Prospective Applications of Microwaves in Medicine : Microwave Sensors for Orthopedic Monitoring and Burn Depth Assessment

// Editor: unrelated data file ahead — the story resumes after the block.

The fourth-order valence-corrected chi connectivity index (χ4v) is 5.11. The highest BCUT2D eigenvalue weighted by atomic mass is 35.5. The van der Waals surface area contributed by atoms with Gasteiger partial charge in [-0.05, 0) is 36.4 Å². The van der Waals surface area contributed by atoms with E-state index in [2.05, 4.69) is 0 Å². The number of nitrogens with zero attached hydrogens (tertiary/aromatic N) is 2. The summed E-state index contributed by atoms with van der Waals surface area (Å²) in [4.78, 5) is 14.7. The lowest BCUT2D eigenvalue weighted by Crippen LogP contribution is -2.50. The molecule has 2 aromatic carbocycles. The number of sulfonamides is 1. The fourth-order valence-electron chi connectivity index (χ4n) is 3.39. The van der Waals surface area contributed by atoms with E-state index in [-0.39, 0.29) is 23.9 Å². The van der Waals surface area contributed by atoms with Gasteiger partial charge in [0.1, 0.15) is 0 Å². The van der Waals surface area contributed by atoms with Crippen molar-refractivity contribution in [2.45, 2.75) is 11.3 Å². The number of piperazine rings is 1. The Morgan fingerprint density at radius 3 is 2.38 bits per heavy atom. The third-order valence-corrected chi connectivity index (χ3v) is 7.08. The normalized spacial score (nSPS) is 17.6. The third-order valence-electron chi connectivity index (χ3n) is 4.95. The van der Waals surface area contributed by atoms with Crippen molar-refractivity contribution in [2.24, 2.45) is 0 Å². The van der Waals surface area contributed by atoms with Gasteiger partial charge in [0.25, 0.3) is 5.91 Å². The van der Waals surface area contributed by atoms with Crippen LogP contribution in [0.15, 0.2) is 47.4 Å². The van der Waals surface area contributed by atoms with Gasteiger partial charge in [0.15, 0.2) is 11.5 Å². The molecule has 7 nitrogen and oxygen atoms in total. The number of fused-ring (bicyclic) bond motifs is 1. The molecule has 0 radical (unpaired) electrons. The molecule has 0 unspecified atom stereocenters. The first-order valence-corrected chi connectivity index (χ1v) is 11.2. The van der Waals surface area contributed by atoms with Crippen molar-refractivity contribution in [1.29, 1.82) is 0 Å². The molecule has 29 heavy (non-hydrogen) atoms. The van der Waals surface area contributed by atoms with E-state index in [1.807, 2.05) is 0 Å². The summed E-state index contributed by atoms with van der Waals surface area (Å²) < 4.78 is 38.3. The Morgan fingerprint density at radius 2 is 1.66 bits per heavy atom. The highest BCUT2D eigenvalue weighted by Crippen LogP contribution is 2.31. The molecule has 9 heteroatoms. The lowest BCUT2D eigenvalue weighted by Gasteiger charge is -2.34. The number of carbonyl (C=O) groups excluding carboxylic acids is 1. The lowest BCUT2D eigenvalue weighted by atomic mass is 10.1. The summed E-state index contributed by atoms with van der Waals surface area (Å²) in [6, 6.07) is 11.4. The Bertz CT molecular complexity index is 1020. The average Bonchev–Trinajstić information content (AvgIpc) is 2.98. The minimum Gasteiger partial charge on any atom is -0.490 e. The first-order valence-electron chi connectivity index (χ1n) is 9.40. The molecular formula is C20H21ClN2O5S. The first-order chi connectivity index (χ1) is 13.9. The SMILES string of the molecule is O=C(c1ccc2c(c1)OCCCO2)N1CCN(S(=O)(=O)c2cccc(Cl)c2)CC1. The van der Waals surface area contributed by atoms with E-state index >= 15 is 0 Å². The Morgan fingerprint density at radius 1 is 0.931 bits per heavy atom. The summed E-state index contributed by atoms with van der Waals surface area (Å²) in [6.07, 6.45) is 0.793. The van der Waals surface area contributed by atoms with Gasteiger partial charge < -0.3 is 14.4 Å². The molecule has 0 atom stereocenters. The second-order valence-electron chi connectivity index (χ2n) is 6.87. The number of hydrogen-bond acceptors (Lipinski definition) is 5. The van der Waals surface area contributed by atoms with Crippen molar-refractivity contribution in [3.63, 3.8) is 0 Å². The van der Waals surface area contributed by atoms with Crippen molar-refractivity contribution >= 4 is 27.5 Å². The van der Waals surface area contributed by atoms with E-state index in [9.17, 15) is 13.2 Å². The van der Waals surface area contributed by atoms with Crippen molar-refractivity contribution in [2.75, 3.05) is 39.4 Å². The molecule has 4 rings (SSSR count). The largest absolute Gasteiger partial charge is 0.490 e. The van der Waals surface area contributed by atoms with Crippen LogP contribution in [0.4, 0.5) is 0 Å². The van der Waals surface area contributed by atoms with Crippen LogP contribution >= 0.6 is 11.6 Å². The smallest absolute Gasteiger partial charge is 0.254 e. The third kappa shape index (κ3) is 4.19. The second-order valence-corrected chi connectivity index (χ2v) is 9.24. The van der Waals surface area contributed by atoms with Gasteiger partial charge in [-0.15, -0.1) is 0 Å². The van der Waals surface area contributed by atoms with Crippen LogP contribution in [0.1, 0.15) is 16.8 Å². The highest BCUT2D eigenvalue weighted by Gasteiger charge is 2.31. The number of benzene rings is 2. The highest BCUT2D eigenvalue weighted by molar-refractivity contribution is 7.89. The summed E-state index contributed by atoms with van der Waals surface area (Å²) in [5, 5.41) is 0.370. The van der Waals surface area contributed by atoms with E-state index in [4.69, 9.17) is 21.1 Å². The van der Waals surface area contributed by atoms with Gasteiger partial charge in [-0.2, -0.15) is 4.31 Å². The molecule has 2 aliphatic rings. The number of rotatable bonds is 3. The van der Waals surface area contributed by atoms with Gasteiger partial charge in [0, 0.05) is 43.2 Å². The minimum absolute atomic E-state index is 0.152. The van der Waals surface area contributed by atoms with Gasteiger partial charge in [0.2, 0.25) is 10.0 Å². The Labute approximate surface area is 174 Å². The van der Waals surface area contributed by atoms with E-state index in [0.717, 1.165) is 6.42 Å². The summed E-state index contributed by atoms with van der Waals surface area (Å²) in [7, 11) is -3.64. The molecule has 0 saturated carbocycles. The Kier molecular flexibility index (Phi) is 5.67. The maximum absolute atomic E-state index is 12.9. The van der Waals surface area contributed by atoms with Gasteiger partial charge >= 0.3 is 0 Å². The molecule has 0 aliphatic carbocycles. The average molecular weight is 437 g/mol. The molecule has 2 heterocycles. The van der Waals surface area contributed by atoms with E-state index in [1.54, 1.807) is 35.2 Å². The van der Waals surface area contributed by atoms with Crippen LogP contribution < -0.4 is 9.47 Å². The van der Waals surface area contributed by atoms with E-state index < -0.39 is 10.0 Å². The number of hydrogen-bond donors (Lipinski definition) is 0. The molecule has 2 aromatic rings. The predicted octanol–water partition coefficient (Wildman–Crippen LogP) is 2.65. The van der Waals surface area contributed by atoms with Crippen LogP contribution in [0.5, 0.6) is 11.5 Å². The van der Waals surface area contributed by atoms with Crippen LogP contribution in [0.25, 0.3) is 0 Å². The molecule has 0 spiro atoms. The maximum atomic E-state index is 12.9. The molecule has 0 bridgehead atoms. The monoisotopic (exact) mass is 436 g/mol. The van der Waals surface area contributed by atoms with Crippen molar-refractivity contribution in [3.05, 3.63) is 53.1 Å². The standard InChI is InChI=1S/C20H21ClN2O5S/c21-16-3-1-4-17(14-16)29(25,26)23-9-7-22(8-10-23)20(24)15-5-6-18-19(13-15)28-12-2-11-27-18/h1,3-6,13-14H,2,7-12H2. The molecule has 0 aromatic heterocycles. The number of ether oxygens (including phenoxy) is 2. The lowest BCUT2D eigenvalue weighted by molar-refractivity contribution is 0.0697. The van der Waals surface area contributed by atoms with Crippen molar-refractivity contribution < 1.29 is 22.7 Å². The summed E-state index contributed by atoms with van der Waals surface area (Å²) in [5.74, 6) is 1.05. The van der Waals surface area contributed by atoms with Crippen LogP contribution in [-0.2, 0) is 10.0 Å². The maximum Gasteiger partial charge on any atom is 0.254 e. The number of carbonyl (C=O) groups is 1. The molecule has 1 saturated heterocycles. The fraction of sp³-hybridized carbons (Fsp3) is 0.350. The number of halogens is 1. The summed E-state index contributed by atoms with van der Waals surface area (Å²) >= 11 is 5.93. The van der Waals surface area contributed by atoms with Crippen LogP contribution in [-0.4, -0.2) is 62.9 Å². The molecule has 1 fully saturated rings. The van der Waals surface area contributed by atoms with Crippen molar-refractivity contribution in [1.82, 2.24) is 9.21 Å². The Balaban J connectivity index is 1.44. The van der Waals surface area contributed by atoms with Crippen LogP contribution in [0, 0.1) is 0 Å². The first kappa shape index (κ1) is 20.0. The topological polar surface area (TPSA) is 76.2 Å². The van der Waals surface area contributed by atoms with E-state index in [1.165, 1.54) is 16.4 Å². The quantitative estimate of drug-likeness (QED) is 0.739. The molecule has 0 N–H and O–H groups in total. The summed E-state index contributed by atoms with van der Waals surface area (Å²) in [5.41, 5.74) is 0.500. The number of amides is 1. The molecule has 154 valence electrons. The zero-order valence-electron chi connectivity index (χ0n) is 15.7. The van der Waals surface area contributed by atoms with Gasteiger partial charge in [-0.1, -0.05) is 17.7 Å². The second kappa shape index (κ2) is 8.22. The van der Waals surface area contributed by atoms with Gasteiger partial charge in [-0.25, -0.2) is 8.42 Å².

Abstract: In recent years, the use of microwave techniques for medical diagnostics has experienced impressive developments. It has demonstrated excellent competencies in various modalities such as using non-ionizing electromagnetic waves, providing non-invasive diagnoses, and having the ability to penetrate human tissues within the GHz range. However, due to anatomical, physiological, and biological variations in the human body, certain obstacles are present. Moreover, there are accuracy problems such as the absence of numerical models and experimental data, difficulty in conducting tests due to safety issues with human subjects, and also practical restrictions in clinical implementation. With the presence of these issues, a better understanding of the microwave technique is essential to further improve its medical application and to introduce alternative diagnostic methods that can detect and monitor various medical conditions in real time.The first part of this thesis focuses on measurement systems for the microwave technique in terms of sensor design and development, numerical analysis, permittivity measurement, and phantom fabrication. The aim is to investigate the feasibility of flexible systems with different fields of application including a microwave sensor system for measuring the healing progression of bone defects present in lower extremity trauma, bone regeneration in craniotomy for craniosynostosis treatments, and dielectric variation for burn injuries. The microwave sensor which utilizes the contrast in dielectric constant between various tissues was used as the primary sensor for the proposed application. This involved detailed optimization of the sensor for greater sensitivity. The experimental work carried out in the lab environment showed that the microwave sensor was able to detect the contrast in dielectric properties so that it can give an indication of the healing status for actual clinical scenarios.The second part of the thesis is making a significant step towards its practical implementation by establishing a system that can detect and monitor the rate of healing progression with fast data acquisition speed of microseconds, and developing an efficient user interface to convert raw microwave data into legible clinical information in terms of bone healing and burn injuries. As an extension to this thesis, clinical studies were conducted and ethical approval for conducting tests on human subjects was obtained for the development of a microwave medical system. The results showed a clear difference in healing progressions due to high detection capability in terms of dielectric properties of different human tissues. All of these contributions enable a portable system to complement existing medical applications with the aim of providing more advanced healthcare systems.